New Delhi: The consortium led by Reliance Industries has served a notice of arbitration on the Indian government, seeking the implementation of the natural gas pricing guidelines notified in January this year.
“The continuing delay on part of the Government of India in notifying the price in accordance with the approved formula for the gas to be sold has left the parties with no other option but to pursue this course of action,” the consortium said Saturday.
“Without this clarity, the parties are unable to sanction planned investments of close to $4 billion this year. In addition, this will also delay the ability of the parties to appraise and develop other significant discoveries made last year.”
The consortium, the contractors for the KG DR Block in the Krishna-Godavari Basin, an area in the east coast of Andhra Pradesh where the two rivers discharge waters into the Bay of Bengal, includes Canada-based Niko and BP, formerly British Petroleum.
In the statement, the consortium said it was planning to invest some $8-10 billion in the next few years to significantly increase production from the KG D6 Block to meet India's energy needs in a significant way.
“This domestic production is essential for meeting India's energy needs and will also help conserve foreign exchange which is required for imports of natural gas into India at the present time. All of this requires clarity on pricing.”
The formulae, which Mukesh Ambani-led Reliance Industries and its two major consortium partners want immediately implemented, is based on the recommendations of the committee headed by C. Rangarajan, chairman, Prime Minister's Economic Advisory Council.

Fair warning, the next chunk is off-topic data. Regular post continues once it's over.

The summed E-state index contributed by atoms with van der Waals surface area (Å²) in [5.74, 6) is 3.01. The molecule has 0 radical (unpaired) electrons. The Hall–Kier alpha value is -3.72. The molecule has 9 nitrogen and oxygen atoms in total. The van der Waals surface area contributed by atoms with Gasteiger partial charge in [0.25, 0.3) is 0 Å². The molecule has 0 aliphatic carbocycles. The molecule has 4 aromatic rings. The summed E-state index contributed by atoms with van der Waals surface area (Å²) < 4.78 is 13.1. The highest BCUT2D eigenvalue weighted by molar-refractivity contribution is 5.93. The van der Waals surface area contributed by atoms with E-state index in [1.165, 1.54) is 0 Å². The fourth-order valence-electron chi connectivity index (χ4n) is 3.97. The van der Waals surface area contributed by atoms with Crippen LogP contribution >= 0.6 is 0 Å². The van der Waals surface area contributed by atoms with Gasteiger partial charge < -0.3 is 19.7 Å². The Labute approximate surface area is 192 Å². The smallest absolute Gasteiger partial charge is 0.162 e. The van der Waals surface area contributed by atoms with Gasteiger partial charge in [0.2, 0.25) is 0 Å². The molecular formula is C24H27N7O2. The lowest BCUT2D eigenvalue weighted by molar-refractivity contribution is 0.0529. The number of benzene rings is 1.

This was endorsed by a meeting of the Cabinet Committee on Economic Affairs presided over by Prime Minister Manmohan Singh in June last year. The oil ministry thereafter issued the norms in January which were to be implemented from April 1 this year.
In March, when the time came to notify the new price for the quarter beginning April, the Election Commission advised its deferment till such time the national elections conclude, as also because the issue by then was sub judice in the Supreme Court.
The consortium says it is now forced to continue selling the gas at the current price of $4.2 per unit even though the contract for it expired end-March. Both the parties and the government, thus, suffer a loss of Rs.300 crore ($50 million) per month, it said.
According to oil ministry sources, the consortium in April had also furnished a bank guarantee that was mandatory for implementing the the new gas price. But the ministry returned it saying it was not permitted to implement the revised price as yet.
The guarantee was to be encashed if it is proved that the consortium hoarded gas, or was deliberately suppressing its production at the fields. The decision to ask for a bank guarantee also has a background to it.
The ministry, in 2012, had imposed a penalty on the company for failing to produce gas in line with the pre-stated targets. But the consortium denied it, approached for arbitration, and said the fall was due to geological complexities and lower reserves.
Thus, it it now the second major arbitration notice served on the Indian government. For the first, a three-judge panel was finalised April 29 this year after Supreme Court's intervention. It is chaired by Australia's Justice (retd.) Michael Hudson McHugh.